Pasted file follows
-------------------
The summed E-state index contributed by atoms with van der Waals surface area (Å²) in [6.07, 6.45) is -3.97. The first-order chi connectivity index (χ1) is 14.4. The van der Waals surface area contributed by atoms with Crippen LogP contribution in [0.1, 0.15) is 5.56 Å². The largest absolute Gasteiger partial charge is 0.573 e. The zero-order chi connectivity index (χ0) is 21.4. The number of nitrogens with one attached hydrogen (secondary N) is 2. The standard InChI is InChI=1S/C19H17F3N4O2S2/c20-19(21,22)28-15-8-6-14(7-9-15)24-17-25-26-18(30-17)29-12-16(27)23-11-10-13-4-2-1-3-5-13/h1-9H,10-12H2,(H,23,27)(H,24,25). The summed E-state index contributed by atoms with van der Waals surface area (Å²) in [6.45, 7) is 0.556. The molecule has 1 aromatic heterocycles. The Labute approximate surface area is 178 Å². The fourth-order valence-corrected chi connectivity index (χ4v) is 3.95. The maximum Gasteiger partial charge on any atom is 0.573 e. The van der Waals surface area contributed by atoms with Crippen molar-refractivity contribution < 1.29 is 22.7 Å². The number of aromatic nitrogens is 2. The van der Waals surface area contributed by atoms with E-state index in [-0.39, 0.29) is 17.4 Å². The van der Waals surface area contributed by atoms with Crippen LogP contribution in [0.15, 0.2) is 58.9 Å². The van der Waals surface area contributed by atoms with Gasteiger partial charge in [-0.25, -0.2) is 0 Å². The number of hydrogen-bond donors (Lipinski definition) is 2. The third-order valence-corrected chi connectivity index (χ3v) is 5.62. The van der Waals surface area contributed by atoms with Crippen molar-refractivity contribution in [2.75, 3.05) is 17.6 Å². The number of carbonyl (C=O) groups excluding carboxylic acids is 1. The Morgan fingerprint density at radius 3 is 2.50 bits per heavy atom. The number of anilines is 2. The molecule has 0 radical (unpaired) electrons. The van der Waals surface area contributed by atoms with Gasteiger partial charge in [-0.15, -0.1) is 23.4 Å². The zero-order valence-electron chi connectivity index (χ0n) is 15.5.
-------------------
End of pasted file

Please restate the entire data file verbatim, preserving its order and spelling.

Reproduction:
The summed E-state index contributed by atoms with van der Waals surface area (Å²) in [6.07, 6.45) is -3.97. The first-order chi connectivity index (χ1) is 14.4. The van der Waals surface area contributed by atoms with Crippen LogP contribution in [0.1, 0.15) is 5.56 Å². The largest absolute Gasteiger partial charge is 0.573 e. The zero-order chi connectivity index (χ0) is 21.4. The number of nitrogens with one attached hydrogen (secondary N) is 2. The standard InChI is InChI=1S/C19H17F3N4O2S2/c20-19(21,22)28-15-8-6-14(7-9-15)24-17-25-26-18(30-17)29-12-16(27)23-11-10-13-4-2-1-3-5-13/h1-9H,10-12H2,(H,23,27)(H,24,25). The summed E-state index contributed by atoms with van der Waals surface area (Å²) in [6.45, 7) is 0.556. The molecule has 1 aromatic heterocycles. The Labute approximate surface area is 178 Å². The fourth-order valence-corrected chi connectivity index (χ4v) is 3.95. The maximum Gasteiger partial charge on any atom is 0.573 e. The van der Waals surface area contributed by atoms with Crippen molar-refractivity contribution < 1.29 is 22.7 Å². The number of aromatic nitrogens is 2. The van der Waals surface area contributed by atoms with E-state index in [-0.39, 0.29) is 17.4 Å². The van der Waals surface area contributed by atoms with Crippen LogP contribution in [0.15, 0.2) is 58.9 Å². The van der Waals surface area contributed by atoms with Gasteiger partial charge in [-0.25, -0.2) is 0 Å². The number of hydrogen-bond donors (Lipinski definition) is 2. The third-order valence-corrected chi connectivity index (χ3v) is 5.62. The van der Waals surface area contributed by atoms with Crippen molar-refractivity contribution in [2.75, 3.05) is 17.6 Å². The number of carbonyl (C=O) groups excluding carboxylic acids is 1. The Morgan fingerprint density at radius 3 is 2.50 bits per heavy atom. The number of anilines is 2. The molecule has 0 radical (unpaired) electrons. The van der Waals surface area contributed by atoms with Gasteiger partial charge in [-0.15, -0.1) is 23.4 Å². The zero-order valence-electron chi connectivity index (χ0n) is 15.5.